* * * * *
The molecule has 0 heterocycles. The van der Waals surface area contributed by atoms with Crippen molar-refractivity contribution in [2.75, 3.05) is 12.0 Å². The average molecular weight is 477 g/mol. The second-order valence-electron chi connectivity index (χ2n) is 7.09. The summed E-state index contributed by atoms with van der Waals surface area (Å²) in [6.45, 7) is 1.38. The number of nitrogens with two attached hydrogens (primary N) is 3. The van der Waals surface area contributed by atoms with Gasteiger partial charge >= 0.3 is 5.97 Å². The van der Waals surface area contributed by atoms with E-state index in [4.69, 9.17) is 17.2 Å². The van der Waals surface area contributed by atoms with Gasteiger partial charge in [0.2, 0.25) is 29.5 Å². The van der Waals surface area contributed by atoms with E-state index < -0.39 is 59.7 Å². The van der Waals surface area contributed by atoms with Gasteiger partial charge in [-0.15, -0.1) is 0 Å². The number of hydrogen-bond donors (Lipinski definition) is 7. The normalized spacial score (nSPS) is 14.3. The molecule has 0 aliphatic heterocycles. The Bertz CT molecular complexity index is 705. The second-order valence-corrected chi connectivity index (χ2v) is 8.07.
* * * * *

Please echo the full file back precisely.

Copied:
The molecule has 0 heterocycles. The van der Waals surface area contributed by atoms with Crippen molar-refractivity contribution in [2.75, 3.05) is 12.0 Å². The average molecular weight is 477 g/mol. The second-order valence-electron chi connectivity index (χ2n) is 7.09. The summed E-state index contributed by atoms with van der Waals surface area (Å²) in [6.45, 7) is 1.38. The number of nitrogens with two attached hydrogens (primary N) is 3. The van der Waals surface area contributed by atoms with Gasteiger partial charge >= 0.3 is 5.97 Å². The van der Waals surface area contributed by atoms with E-state index in [4.69, 9.17) is 17.2 Å². The van der Waals surface area contributed by atoms with Gasteiger partial charge in [0.2, 0.25) is 29.5 Å². The van der Waals surface area contributed by atoms with E-state index < -0.39 is 59.7 Å². The van der Waals surface area contributed by atoms with Gasteiger partial charge in [-0.15, -0.1) is 0 Å². The number of hydrogen-bond donors (Lipinski definition) is 7. The normalized spacial score (nSPS) is 14.3. The molecule has 0 aliphatic heterocycles. The Bertz CT molecular complexity index is 705. The second-order valence-corrected chi connectivity index (χ2v) is 8.07.